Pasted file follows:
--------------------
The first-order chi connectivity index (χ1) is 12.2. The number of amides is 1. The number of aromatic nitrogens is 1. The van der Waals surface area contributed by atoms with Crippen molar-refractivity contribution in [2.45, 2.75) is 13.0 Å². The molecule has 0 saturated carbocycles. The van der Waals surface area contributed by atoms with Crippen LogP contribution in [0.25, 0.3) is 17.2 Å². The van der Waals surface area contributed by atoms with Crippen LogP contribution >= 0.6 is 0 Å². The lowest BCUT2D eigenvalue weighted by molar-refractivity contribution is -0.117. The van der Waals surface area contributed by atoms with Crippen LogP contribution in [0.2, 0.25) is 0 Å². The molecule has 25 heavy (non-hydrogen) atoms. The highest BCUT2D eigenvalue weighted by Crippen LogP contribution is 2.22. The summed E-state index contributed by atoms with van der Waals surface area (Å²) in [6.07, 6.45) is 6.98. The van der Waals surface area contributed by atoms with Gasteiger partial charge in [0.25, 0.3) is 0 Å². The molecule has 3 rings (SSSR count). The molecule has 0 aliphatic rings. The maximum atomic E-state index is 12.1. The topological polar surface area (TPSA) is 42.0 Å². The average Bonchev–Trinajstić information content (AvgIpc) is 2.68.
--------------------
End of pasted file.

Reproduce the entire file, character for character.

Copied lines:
The first-order chi connectivity index (χ1) is 12.2. The number of amides is 1. The number of aromatic nitrogens is 1. The van der Waals surface area contributed by atoms with Crippen molar-refractivity contribution in [2.45, 2.75) is 13.0 Å². The molecule has 0 saturated carbocycles. The van der Waals surface area contributed by atoms with Crippen LogP contribution in [0.25, 0.3) is 17.2 Å². The van der Waals surface area contributed by atoms with Crippen LogP contribution >= 0.6 is 0 Å². The lowest BCUT2D eigenvalue weighted by molar-refractivity contribution is -0.117. The van der Waals surface area contributed by atoms with Crippen LogP contribution in [0.2, 0.25) is 0 Å². The molecule has 25 heavy (non-hydrogen) atoms. The highest BCUT2D eigenvalue weighted by Crippen LogP contribution is 2.22. The summed E-state index contributed by atoms with van der Waals surface area (Å²) in [6.07, 6.45) is 6.98. The van der Waals surface area contributed by atoms with Gasteiger partial charge in [0.25, 0.3) is 0 Å². The molecule has 3 rings (SSSR count). The molecule has 0 aliphatic rings. The maximum atomic E-state index is 12.1. The topological polar surface area (TPSA) is 42.0 Å². The average Bonchev–Trinajstić information content (AvgIpc) is 2.68.